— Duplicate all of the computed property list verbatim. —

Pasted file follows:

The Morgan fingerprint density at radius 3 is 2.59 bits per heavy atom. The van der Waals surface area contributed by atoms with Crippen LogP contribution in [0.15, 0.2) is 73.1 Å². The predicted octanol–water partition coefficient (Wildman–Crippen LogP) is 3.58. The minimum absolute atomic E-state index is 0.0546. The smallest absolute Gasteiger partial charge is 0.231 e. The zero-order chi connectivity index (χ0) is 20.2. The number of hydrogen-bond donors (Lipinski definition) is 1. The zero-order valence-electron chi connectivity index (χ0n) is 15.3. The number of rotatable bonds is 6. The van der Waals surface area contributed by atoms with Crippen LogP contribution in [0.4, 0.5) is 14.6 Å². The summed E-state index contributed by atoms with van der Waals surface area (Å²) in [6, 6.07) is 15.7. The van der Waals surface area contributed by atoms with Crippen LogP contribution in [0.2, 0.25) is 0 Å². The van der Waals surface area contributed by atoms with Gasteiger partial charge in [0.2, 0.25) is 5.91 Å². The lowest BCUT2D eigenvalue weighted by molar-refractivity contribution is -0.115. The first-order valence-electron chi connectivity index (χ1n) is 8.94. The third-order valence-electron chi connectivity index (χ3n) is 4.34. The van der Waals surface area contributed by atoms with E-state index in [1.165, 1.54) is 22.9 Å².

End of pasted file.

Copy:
The Morgan fingerprint density at radius 3 is 2.59 bits per heavy atom. The van der Waals surface area contributed by atoms with Crippen LogP contribution in [0.15, 0.2) is 73.1 Å². The predicted octanol–water partition coefficient (Wildman–Crippen LogP) is 3.58. The minimum absolute atomic E-state index is 0.0546. The smallest absolute Gasteiger partial charge is 0.231 e. The zero-order chi connectivity index (χ0) is 20.2. The number of hydrogen-bond donors (Lipinski definition) is 1. The zero-order valence-electron chi connectivity index (χ0n) is 15.3. The number of rotatable bonds is 6. The van der Waals surface area contributed by atoms with Crippen LogP contribution in [0.4, 0.5) is 14.6 Å². The summed E-state index contributed by atoms with van der Waals surface area (Å²) in [6, 6.07) is 15.7. The van der Waals surface area contributed by atoms with Crippen LogP contribution in [0.2, 0.25) is 0 Å². The van der Waals surface area contributed by atoms with Gasteiger partial charge in [0.2, 0.25) is 5.91 Å². The lowest BCUT2D eigenvalue weighted by molar-refractivity contribution is -0.115. The first-order valence-electron chi connectivity index (χ1n) is 8.94. The third-order valence-electron chi connectivity index (χ3n) is 4.34. The van der Waals surface area contributed by atoms with E-state index in [1.165, 1.54) is 22.9 Å².